For many, depression can be hard to control, and many times you have to learn how to live with it while it’s there. Nobody is ever totally free of sadness, we wouldn’t be human if we were, but we don’t want to be engulfed in depression either.

 

Now Psychology Today has listed some ways you can try to head depression off at the pass before it becomes overwhelming, as well as ways you can keep loneliness from turning into depression.

 

Trying to Prevent Depression From Spreading

A lot of times it’s hard to tell if you’re depressed or just sad and lonely. As Psychology Today explains, people at risk for depression can feel lonely, and when you’re by yourself and have too much free time on your hands, dark thoughts can take root. You can be harshly judgmental towards yourself, you can develop a bad self-image, and it can turn into an awful vicious cycle.

 

So whenever possible, we should try to head off feelings of loneliness before they develop into depression or worse. Here are some tips that Psychology Today highly recommends.

 

Tips For Heading Off Depression

The first tip this story recommends is “work on increasing your social support.” Mental health issues, like addiction, can’t be beaten alone, and we all have times when we need to talk to people and work out our problems.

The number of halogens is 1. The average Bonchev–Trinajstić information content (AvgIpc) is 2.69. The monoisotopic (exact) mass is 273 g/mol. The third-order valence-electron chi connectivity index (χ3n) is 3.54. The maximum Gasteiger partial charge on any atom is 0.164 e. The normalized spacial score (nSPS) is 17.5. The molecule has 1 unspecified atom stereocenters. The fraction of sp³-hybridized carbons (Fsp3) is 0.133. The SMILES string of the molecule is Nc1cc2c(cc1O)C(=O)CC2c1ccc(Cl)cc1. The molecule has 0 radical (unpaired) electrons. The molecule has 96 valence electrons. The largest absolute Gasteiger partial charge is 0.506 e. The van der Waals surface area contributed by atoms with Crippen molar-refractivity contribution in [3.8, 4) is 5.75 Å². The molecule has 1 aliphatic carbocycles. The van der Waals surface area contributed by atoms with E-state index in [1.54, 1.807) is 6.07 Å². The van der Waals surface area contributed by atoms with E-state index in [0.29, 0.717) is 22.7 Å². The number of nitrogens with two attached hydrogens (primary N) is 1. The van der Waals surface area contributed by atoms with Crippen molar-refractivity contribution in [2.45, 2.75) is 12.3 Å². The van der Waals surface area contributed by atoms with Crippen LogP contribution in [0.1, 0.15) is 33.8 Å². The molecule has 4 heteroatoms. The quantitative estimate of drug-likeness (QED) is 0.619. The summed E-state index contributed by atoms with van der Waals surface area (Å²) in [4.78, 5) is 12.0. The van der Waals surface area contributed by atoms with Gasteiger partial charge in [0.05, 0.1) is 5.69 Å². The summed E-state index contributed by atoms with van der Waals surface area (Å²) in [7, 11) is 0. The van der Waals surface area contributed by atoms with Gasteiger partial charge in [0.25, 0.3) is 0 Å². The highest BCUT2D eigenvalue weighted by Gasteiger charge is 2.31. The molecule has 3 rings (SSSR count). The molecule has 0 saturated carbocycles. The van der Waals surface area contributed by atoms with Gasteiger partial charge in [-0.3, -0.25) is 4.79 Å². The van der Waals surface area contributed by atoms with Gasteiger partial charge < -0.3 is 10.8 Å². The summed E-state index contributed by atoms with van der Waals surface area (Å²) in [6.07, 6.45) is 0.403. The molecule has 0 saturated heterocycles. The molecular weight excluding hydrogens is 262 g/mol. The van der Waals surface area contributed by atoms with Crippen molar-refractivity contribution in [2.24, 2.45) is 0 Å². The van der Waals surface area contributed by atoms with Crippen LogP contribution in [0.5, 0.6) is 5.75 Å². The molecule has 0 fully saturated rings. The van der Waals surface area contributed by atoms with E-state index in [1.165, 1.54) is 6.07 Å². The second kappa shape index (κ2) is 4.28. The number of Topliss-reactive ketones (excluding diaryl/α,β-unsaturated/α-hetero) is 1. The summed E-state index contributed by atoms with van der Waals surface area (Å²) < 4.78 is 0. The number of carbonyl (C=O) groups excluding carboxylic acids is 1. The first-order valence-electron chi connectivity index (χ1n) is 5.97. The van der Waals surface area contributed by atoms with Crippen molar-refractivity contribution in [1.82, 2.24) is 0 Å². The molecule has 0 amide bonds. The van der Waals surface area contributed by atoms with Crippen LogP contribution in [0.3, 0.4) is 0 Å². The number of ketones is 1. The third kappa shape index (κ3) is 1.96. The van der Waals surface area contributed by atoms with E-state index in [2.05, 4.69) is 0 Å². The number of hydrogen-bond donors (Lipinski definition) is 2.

In a recent study, it was unclear if having a smaller social circle increased some people’s depression or not, but if you can indeed increase your support system when fighting depression or other mental health issues, it’s definitely helpful. Another part of battling depression is developing better social skills so you aren’t as alone and lonely.

 

Next is implementing mindfulness techniques to keep yourself from dwelling on your bad feelings. This story uses a good term: ruminate. It’s another way of saying that people can dwell on their problems and bad feelings, and are taking a long time to leave them behind.

 

Certainly, there are times it’s hard to stop obsessive thoughts and leave them behind, but mindfulness training can help. Understanding that what you’re feeling is in your head, and learning how not to dwell on your bad feelings is something you should discuss with a psychiatrist or mental health professional. (There are plenty of tools and coping skills that can help in this regard.)

 

This story also recommends practicing self-compassion and repeating self-affirming messages to yourself. Perfectionism can drive a lot of self-defeating behavior, whether we realize it or not. It’s okay to recognize your limitations and embrace them, rather than beat yourself up over them.

 

And one of the most important this story recommends is “practice emotional suppression and reappraisal.” Managing feelings is important. Some situations won’t change right away, but it’s how you deal with them that is important. When you change how you look at things, it can change a lot in your life. Depression and loneliness may not go away right away, but with practice, you can learn how to keep from dwelling on it and feel better about yourself.